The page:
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|標題:||A monoclonal antibody-based competitive enzyme-linked immunosorbent assay for detecting antibody production against avian reovirus protein sigma A||作者:||Lin, Y.L.
|關鍵字:||ELISA;monoclonal antibody;percentage inhibition;escherichia-coli;chickens;virus;tenosynovitis;infection;arthritis;progeny;s1133;hens;gene||Project:||Journal of Virological Methods||期刊/報告no：:||Journal of Virological Methods, Volume 136, Issue 1-2, Page(s) 71-77.||摘要:||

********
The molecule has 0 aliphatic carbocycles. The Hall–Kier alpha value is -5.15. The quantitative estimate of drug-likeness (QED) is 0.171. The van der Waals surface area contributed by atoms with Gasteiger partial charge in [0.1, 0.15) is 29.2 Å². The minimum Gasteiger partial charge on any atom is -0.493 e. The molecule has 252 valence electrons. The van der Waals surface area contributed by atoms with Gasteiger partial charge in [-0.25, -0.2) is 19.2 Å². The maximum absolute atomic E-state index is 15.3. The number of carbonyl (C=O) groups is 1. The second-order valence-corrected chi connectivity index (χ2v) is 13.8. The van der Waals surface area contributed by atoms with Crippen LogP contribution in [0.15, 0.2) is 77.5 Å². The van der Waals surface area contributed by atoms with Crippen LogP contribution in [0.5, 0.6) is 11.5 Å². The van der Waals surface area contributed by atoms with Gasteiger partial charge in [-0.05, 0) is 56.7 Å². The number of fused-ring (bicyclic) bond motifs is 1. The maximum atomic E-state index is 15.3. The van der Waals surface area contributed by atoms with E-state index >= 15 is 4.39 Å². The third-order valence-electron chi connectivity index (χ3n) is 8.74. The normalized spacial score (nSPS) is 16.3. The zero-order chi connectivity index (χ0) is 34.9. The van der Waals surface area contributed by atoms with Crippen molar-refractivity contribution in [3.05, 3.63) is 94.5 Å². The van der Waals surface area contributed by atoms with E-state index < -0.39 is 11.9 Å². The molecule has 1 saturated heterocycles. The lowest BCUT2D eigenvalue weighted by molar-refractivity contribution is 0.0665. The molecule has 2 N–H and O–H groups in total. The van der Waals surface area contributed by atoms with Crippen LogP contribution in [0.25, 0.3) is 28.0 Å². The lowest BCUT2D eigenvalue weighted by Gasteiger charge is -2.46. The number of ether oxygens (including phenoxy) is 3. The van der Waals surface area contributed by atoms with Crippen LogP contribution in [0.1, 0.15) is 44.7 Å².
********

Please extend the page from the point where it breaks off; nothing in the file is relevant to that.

An assay protocol based on a monoclonal antibody-based competitive enzyme-linked immunosorbent assay (MAb-based c-ELISA) for detection of antibody against avian reovirus protein sigma A in chicken is described. After the conditions for MAb-based c-ELISA had been optimized, sera collected from birds that received live and inactivated avian reovirus vaccines in different combinations were tested for antibody response against virus protein sigma A. The results show a high level of antibody against sigma A was in both vaccinated specific pathogenic free (SPF) and vaccinated commercially reared birds as long as one of the vaccines administered was in an inactivated form. The high level of antibody production is indicated by a high percentage inhibition (PI) values in the sera of the birds; but no antibody production was found in birds which received live vaccine only, as indicated by the low PI values. In serum samples from SPF birds receiving vaccines that include an inactivated form of the vaccine, there is a good correlation between the PI values and serum neutralizing antibody (SN) titers. Again, this correlation was not observed in birds that received only live vaccine. The PI values of commercially reared birds receiving inactivated vaccine were significantly different from those of the mock-treated birds, but this was not the case when the birds received only live vaccine. Taken together, the results suggest that MAb-based c-ELISA may provide an alternative choice for determining the immune status of a vaccinated chicken flock as long as one of the vaccines used was inactivated, and thus would allow a more precise way to predict the appropriate time for vaccination. (c) 2006 Elsevier B.V. All rights reserved.
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